Posted by USDOT Public Affairs
This morning, the Department of Transportation (US DOT) hosted an event in Washington, DC, to commemorate African American Heritage Month. The program highlighted the many contributions of African Americans to the nation and to transportation in particular. The Washington Mathematics Science Technology Charter School made a Color Guard presentation and the Department’s own Paulette Grady led the National Anthem.
Maureen Bunyan, a 44-year television news veteran, addresses participants at US DOT’s 2017 African American Heritage Celebration on Feb. 22. Seated (from left to right) are US DOT employees Janelle Johnson, Diversity Program Manager; Keith Washington, Deputy Assistant Secretary for Administration; Willis Morris, Special Advisor to the Secretary of Transportation; and Leslie Proll, Director of the Office of Civil Rights.
Special Adviser Willis Morris spoke about the numerous and significant of contributions by African Americans to transportation innovation and operation. These included Andrew Beard, who invented the Jenny Coupler to link trains; Bessie Coleman, one of the first women aviators; and Janet Harmon Bragg, the first African American woman to obtain her commercial pilot’s license.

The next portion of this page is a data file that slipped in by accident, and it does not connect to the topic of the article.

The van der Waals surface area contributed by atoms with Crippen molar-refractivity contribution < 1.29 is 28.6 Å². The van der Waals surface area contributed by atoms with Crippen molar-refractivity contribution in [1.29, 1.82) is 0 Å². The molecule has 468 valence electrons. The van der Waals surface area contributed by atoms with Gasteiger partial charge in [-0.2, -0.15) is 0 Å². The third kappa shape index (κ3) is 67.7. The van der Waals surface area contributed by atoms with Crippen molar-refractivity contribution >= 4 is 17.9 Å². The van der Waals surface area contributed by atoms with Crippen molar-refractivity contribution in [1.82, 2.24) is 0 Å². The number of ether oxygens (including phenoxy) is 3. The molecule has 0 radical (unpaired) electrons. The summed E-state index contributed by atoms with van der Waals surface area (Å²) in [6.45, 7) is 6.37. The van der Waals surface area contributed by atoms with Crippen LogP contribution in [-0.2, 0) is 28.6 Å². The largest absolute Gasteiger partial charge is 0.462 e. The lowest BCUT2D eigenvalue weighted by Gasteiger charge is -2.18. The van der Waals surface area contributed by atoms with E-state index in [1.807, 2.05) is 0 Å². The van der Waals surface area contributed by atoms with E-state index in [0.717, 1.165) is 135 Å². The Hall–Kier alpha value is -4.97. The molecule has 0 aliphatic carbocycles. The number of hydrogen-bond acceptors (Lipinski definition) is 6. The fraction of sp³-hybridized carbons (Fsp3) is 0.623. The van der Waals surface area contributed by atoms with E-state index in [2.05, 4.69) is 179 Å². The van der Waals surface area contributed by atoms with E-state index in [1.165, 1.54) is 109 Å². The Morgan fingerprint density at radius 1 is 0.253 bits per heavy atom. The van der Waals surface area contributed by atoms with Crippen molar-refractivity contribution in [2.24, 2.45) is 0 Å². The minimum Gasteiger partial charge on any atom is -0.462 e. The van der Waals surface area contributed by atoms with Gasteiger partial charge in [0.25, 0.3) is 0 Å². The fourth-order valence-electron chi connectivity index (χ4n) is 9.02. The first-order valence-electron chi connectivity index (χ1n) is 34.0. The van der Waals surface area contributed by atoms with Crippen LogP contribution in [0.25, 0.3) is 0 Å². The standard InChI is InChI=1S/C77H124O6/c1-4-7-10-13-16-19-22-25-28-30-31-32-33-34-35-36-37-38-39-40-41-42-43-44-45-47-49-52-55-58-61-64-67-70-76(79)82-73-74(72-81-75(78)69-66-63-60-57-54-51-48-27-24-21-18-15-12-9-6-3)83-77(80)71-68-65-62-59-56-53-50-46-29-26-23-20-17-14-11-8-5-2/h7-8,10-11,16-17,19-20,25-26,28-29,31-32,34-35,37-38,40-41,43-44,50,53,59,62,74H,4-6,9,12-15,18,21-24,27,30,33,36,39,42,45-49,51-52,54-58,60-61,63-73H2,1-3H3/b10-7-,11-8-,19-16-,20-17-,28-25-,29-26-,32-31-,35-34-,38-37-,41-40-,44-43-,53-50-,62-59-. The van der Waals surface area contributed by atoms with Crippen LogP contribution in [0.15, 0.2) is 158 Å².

Washington, DC, news television anchor Maureen Bunyan gave the keynote address. Incorporating this year’s theme of education, Bunyan delivered an inspiring and personal speech about her family’s connection to education and the need to gain both formal and informal education throughout our lives.
“You cannot accomplish anything if you do not have the will,” she said. “You cannot learn anything if you do not have the will.”
Janelle Johnson, Diversity Program Manager, outlined the many US DOT programs that support science, technology, engineering and math (STEM), including training and career opportunities, mentorships and internships, and outreach.
Leslie Proll, Director of the Office of Civil Rights, closed the program by citing civil rights heroes connected to transportation such as Rosa Parks, John Lewis and Martin Luther King Jr, as well as acknowledging the many unsung heroes throughout African-American history.